There are a number of campsites as you first enter the campground, and then more sites along two roads that exit at the back of the front area. These each follow along lovely creeks, which empty into man-made but lovely Lake Trahlyta.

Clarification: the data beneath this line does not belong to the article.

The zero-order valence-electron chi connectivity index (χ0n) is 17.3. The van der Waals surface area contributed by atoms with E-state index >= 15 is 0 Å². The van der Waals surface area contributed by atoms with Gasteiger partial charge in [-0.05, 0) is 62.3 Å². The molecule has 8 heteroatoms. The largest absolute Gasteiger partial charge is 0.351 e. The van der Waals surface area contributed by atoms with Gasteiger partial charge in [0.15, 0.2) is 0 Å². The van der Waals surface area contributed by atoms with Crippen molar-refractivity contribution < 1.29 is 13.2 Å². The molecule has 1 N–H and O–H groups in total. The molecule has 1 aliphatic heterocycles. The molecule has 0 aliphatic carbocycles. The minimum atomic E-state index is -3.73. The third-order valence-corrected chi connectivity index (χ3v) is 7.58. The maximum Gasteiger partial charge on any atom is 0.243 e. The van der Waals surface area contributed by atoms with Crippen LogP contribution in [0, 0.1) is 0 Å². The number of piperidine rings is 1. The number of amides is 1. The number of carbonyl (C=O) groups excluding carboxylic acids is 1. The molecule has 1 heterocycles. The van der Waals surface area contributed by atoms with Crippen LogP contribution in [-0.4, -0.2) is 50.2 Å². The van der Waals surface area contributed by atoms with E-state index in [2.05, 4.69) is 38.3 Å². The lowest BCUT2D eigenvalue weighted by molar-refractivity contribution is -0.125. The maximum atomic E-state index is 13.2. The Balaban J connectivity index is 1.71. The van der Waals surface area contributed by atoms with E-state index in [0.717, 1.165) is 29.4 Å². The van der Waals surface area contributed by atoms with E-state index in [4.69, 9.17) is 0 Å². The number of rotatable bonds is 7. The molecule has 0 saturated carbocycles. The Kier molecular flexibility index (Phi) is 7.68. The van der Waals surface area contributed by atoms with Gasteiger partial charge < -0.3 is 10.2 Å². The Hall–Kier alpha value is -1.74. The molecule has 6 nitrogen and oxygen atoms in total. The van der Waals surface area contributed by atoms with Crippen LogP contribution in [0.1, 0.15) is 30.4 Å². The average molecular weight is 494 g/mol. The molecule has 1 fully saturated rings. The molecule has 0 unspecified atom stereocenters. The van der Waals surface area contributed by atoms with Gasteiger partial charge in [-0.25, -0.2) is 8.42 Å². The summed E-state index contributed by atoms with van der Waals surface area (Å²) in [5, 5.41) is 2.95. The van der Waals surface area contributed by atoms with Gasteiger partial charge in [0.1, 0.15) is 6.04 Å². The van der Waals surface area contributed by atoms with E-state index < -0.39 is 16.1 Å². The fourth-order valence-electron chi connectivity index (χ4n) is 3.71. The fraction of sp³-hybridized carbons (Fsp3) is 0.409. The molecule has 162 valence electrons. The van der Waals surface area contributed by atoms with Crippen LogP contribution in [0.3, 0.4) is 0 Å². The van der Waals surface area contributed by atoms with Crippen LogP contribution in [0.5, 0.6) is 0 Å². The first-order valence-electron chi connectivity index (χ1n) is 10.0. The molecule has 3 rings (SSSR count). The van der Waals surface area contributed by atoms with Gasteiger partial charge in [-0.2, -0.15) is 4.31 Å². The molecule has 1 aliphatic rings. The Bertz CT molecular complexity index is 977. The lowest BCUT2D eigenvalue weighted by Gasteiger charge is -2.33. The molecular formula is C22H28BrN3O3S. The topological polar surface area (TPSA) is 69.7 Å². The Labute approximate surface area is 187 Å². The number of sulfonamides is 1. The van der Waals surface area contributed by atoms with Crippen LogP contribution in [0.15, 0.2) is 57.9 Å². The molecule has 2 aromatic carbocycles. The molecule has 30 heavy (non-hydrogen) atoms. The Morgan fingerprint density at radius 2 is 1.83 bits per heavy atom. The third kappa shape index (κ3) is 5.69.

General description of park/area: Vogel State Park is one of Georgia’s older state parks, but it continues to be popular. It is located in a beautiful mountain area of the state, with trails that connect to area trail systems, including the Appalachian Trail. The AT reaches its highest point in Georgia as it crosses the nearby Blood Mountain, to which you can hike on trails from the park. There are nearby waterfalls reachable by short hikes, and the roads in the area are popular for hard-core bicyclists and motorcyclists (so be watchful as you drive!) In the state park itself there is a small lake with waterfalls, swimming, and rental paddle boats. There is a miniature golf course, and several playgrounds. While the campground was sparsely occupied in early February, the park itself was quite busy on Saturday and Sunday with day-users, cottage occupants, and backpackers heading up to the backcountry trails via park connector trails.